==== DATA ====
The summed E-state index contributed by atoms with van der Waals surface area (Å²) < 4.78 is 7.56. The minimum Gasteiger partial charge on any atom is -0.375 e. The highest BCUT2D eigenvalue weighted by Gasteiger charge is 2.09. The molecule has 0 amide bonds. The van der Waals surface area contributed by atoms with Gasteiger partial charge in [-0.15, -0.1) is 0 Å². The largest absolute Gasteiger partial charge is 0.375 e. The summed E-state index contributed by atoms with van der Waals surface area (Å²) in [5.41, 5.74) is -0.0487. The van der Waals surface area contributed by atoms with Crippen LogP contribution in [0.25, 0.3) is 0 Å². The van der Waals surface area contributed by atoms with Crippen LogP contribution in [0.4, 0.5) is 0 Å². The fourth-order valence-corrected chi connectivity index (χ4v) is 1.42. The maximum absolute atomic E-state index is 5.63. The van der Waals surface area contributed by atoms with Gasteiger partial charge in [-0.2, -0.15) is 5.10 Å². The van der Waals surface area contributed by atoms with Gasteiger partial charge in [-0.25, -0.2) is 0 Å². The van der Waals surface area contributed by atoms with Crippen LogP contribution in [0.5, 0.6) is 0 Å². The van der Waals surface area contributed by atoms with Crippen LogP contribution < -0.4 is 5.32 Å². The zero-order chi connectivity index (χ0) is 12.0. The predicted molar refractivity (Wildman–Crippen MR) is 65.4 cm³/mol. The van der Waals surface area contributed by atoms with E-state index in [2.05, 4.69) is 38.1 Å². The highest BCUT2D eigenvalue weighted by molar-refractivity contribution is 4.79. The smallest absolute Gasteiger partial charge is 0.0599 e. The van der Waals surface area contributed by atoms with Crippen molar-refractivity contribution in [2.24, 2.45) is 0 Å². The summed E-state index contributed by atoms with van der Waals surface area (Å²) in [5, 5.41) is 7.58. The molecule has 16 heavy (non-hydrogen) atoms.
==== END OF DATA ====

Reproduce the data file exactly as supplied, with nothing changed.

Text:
The summed E-state index contributed by atoms with van der Waals surface area (Å²) < 4.78 is 7.56. The minimum Gasteiger partial charge on any atom is -0.375 e. The highest BCUT2D eigenvalue weighted by Gasteiger charge is 2.09. The molecule has 0 amide bonds. The van der Waals surface area contributed by atoms with Gasteiger partial charge in [-0.15, -0.1) is 0 Å². The largest absolute Gasteiger partial charge is 0.375 e. The summed E-state index contributed by atoms with van der Waals surface area (Å²) in [5.41, 5.74) is -0.0487. The van der Waals surface area contributed by atoms with Crippen LogP contribution in [0.25, 0.3) is 0 Å². The van der Waals surface area contributed by atoms with Crippen LogP contribution in [0.4, 0.5) is 0 Å². The fourth-order valence-corrected chi connectivity index (χ4v) is 1.42. The maximum absolute atomic E-state index is 5.63. The van der Waals surface area contributed by atoms with Gasteiger partial charge in [-0.2, -0.15) is 5.10 Å². The van der Waals surface area contributed by atoms with Gasteiger partial charge in [-0.25, -0.2) is 0 Å². The van der Waals surface area contributed by atoms with Crippen LogP contribution in [0.5, 0.6) is 0 Å². The van der Waals surface area contributed by atoms with Crippen LogP contribution < -0.4 is 5.32 Å². The zero-order chi connectivity index (χ0) is 12.0. The predicted molar refractivity (Wildman–Crippen MR) is 65.4 cm³/mol. The van der Waals surface area contributed by atoms with E-state index in [2.05, 4.69) is 38.1 Å². The highest BCUT2D eigenvalue weighted by molar-refractivity contribution is 4.79. The smallest absolute Gasteiger partial charge is 0.0599 e. The van der Waals surface area contributed by atoms with Crippen molar-refractivity contribution in [2.24, 2.45) is 0 Å². The summed E-state index contributed by atoms with van der Waals surface area (Å²) in [5, 5.41) is 7.58. The molecule has 16 heavy (non-hydrogen) atoms.